A Large and Rare Imperial Cut Silk Velvet and Metal-Thread Kang Carpet from the Qing Dynasty, Yongzheng Period
This magnificent carpet is composed of three joined panels of rich amber-colored cut and uncut silk velvet with a central medallion surrounded by four peach-colored peony blossoms and leafy scrolls. The entirety is enclosed in a border of fretwork, scrolling lotus blossoms, and confronting dragons. The piece is lined.
These luxurious carpets, also called palace hangings or dais covers, were employed in the most luxurious settings during the Yongzheng Period. An overall symmetrical design made it possible to hang or drape them in multiple ways and for them to adorn furniture or floors, depending upon the season. Though they are rare, examples with other motifs exist, suggesting that wealthy families would sometimes commission their own designs. However, the “yellow-ground” carpets employing a dragon motif, as seen in this example, were reserved for the Emperor.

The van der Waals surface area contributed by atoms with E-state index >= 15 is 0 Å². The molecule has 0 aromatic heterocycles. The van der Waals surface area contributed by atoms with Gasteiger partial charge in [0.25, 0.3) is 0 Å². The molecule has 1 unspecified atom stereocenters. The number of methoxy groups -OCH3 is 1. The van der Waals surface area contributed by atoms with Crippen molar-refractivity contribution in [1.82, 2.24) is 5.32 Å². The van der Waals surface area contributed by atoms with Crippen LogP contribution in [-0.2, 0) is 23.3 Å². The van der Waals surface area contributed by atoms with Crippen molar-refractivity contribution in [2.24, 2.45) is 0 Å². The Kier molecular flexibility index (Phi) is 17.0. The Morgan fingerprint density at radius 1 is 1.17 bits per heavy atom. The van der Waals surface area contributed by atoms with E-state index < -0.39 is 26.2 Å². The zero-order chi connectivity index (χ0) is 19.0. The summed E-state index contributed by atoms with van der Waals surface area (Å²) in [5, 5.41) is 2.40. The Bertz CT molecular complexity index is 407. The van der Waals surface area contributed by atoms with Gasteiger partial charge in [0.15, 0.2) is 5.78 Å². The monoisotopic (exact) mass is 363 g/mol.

Having remained in an old California residence, where it hung for at least three generations, this example is remarkably well-preserved.
Closely related kang carpets, or fragments of kang velvet carpets, can be found in a number of museum collections. In particular, there is a fragmentary velvet panel in the collection of the Metropolitan Museum of art with similar fretwork, chrysanthemum, and foliate dragon motifs, which was shown in the exhibition, "Costumes and Accessories of the Qing Dynasty (1644–1911)," August 8, 2007–October 28, 2007. https://www.metmuseum.org/art/collection/search/50496
Another similar example can be found in the Los Angeles County Museum of Art: https://collections.lacma.org/node/244089
Lined and prepared for hanging.